By: Mark Deisinger
Where I work we have a newly-opened café area. My employers believe that what software writers do is turn coffee into code, so they provide coffee and a few other amenities to us. Some other outfit keeps things stocked and functional. It’s a nice arrangement, though the coffee and donut table at enCompass wins, hands down, for friendliness and, let’s be honest, because of the donuts.
Caffeine does unpleasant things to me, but when I head downstairs in the morning to get a cup of decaf, I always see this sign, which I have arranged just so for a photo:
Delightful and reassuring, no? Yes. But also, sometimes, just completely wrong. In fact, sometimes the sign is dusty from not being touched for weeks. It just sits there, advertising the availability of fresh coffee, when in reality it has no clue whether the coffee is fresh or not. The sign is not smart or informed, and is not reliable.
Today as I write this was one of those days when the sign was … mistaken. I got a cup of decaf (it’s the one with the orange proboscis), but when I took a sip I immediately and fully knew, as much as I’ve ever known anything, that the coffee was brewed the previous afternoon and had been sitting in the decanter for roughly 16 or 17 billion hours. All of the aromatic oils had dissipated or chemically changed into nasty, spiteful, cynical molecules with grudges. Oh, and trust me, those of you who can ingest actual caffeine, decaffeinated coffee doesn’t really need any help in the “being bitter” department.
I’ve learned to be more careful about how much I trust the sign. Some things just aren’t what they advertise themselves to be. You can certainly come up with your own examples. We all know that department stores that have sales all the time aren’t really having sales; they’re just playing with pricing to draw interest. Movie trailers are designed to hide flaws. I’ve heard it said that the goal of dating someone is to conceal information until it’s too late.
But most of us need a jolt in the morning, for one reason or another. I don’t think this is an accident. I think it explains why there is dew on the grass, and why sunrises can be so beautiful, and why the presence of newborns is refreshing.
The Israelites, after escaping Egypt, were given manna every morning (and a double portion the day before the Sabbath) to get them through the wilderness. That was a gift direct from God’s own hand, and it kept the people from starving. It’s also, of course, a lesson for us all that God stands ready to provide for us on a daily basis. Lamentations 3:22-23 says this (NIV):
Because of the Lord’s great love we are not consumed, for his compassions never fail. They are new every morning; great is your faithfulness.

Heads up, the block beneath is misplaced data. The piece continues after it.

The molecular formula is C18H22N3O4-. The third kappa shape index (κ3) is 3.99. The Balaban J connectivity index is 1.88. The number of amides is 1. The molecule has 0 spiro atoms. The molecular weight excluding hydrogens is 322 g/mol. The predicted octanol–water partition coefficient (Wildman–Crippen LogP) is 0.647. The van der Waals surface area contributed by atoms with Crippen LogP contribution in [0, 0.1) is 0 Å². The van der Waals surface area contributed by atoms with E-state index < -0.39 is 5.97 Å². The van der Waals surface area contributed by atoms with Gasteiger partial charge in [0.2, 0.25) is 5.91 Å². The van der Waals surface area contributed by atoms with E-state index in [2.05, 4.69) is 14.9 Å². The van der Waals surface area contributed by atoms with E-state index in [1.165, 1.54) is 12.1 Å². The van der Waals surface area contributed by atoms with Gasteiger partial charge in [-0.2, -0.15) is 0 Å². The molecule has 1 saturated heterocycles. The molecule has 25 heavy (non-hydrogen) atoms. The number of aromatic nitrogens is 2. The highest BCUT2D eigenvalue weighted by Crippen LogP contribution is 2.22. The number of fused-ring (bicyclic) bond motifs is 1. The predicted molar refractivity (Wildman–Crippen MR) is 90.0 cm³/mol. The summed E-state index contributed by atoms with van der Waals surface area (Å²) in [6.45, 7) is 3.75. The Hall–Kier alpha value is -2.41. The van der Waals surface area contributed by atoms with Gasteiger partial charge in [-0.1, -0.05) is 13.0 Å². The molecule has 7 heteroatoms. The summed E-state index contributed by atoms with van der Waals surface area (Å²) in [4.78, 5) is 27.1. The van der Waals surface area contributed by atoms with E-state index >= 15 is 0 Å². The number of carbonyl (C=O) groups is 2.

His compassions are new every morning. If you put a sign in front of His compassions that said “Fresh Brewed This AM,” that sign would never be lying to you.
But that’s kind of half the story. Just like I have to go to the café to get my decaf every day, the Bible hints quite a lot that we need to go to Him every day, too, to stay in touch and get some blessing action. I’m not a particularly stellar practicer of Christian disciplines, but I know they’re important – private and communal prayer, private and communal worship, fellowship with other believers, acts of service and giving, and daily devotions.
I’m reminded of something a pastor of mine once said to me, speaking about a meeting he had with another person (he did not say who the other person was, and I don’t even know if I knew the man). The man he was meeting with told him, speaking of his own spiritual state, “Pastor, I’m starving, but I’m not hungry.” What I believe he meant was that he knew, intellectually perhaps, that he desperately needed to be closer to God, to partake of the compassions that God had laid out for him, to eat of the spiritual food that was provided for him every day. Sadly, he didn’t feel the urge to partake. His heart had gone cold toward God. A sad state of affairs, robbing him of the benefits of having a close relationship with the One who loves him best.
But there is hope, for that man and for us, all of us who have dry periods in our relationships with God and with others. Ezekiel chapter 37, which I will not quote here but you should go read right now, is the scene with the dry bones. God raises the dry bones up and gives them flesh and breath again so that they once again live. He is, after all, the God of resurrection. Go get some fresh coffee.